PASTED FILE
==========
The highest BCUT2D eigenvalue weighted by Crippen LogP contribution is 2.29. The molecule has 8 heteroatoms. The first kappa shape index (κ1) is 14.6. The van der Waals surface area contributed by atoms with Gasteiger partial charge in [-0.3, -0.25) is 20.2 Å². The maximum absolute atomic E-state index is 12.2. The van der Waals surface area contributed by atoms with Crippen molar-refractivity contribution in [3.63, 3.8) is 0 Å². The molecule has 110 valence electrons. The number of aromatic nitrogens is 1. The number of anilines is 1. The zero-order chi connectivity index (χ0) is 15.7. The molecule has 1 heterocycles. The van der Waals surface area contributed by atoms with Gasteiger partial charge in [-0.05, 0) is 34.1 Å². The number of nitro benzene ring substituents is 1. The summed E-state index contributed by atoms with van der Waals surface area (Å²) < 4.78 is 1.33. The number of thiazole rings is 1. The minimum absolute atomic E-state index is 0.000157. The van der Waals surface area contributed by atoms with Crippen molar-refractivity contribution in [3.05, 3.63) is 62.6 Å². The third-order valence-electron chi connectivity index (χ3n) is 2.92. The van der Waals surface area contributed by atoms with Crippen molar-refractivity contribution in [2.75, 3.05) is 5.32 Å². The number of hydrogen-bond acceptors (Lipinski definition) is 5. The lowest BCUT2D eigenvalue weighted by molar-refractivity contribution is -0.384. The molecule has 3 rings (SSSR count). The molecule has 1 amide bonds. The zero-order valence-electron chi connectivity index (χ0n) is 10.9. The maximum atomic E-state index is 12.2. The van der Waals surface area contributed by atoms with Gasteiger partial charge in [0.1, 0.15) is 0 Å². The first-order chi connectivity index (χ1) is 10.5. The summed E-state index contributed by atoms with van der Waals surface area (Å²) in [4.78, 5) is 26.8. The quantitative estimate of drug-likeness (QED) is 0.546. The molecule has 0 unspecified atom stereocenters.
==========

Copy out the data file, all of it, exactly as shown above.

The highest BCUT2D eigenvalue weighted by Crippen LogP contribution is 2.29. The molecule has 8 heteroatoms. The first kappa shape index (κ1) is 14.6. The van der Waals surface area contributed by atoms with Gasteiger partial charge in [-0.3, -0.25) is 20.2 Å². The maximum absolute atomic E-state index is 12.2. The van der Waals surface area contributed by atoms with Crippen molar-refractivity contribution in [3.63, 3.8) is 0 Å². The molecule has 110 valence electrons. The number of aromatic nitrogens is 1. The number of anilines is 1. The zero-order chi connectivity index (χ0) is 15.7. The molecule has 1 heterocycles. The van der Waals surface area contributed by atoms with Gasteiger partial charge in [-0.05, 0) is 34.1 Å². The number of nitro benzene ring substituents is 1. The summed E-state index contributed by atoms with van der Waals surface area (Å²) < 4.78 is 1.33. The number of thiazole rings is 1. The minimum absolute atomic E-state index is 0.000157. The van der Waals surface area contributed by atoms with Crippen molar-refractivity contribution in [3.05, 3.63) is 62.6 Å². The third-order valence-electron chi connectivity index (χ3n) is 2.92. The van der Waals surface area contributed by atoms with Crippen molar-refractivity contribution in [2.75, 3.05) is 5.32 Å². The number of hydrogen-bond acceptors (Lipinski definition) is 5. The lowest BCUT2D eigenvalue weighted by molar-refractivity contribution is -0.384. The molecule has 3 rings (SSSR count). The molecule has 1 amide bonds. The zero-order valence-electron chi connectivity index (χ0n) is 10.9. The maximum atomic E-state index is 12.2. The van der Waals surface area contributed by atoms with Gasteiger partial charge in [0.1, 0.15) is 0 Å². The first-order chi connectivity index (χ1) is 10.5. The summed E-state index contributed by atoms with van der Waals surface area (Å²) in [4.78, 5) is 26.8. The quantitative estimate of drug-likeness (QED) is 0.546. The molecule has 0 unspecified atom stereocenters.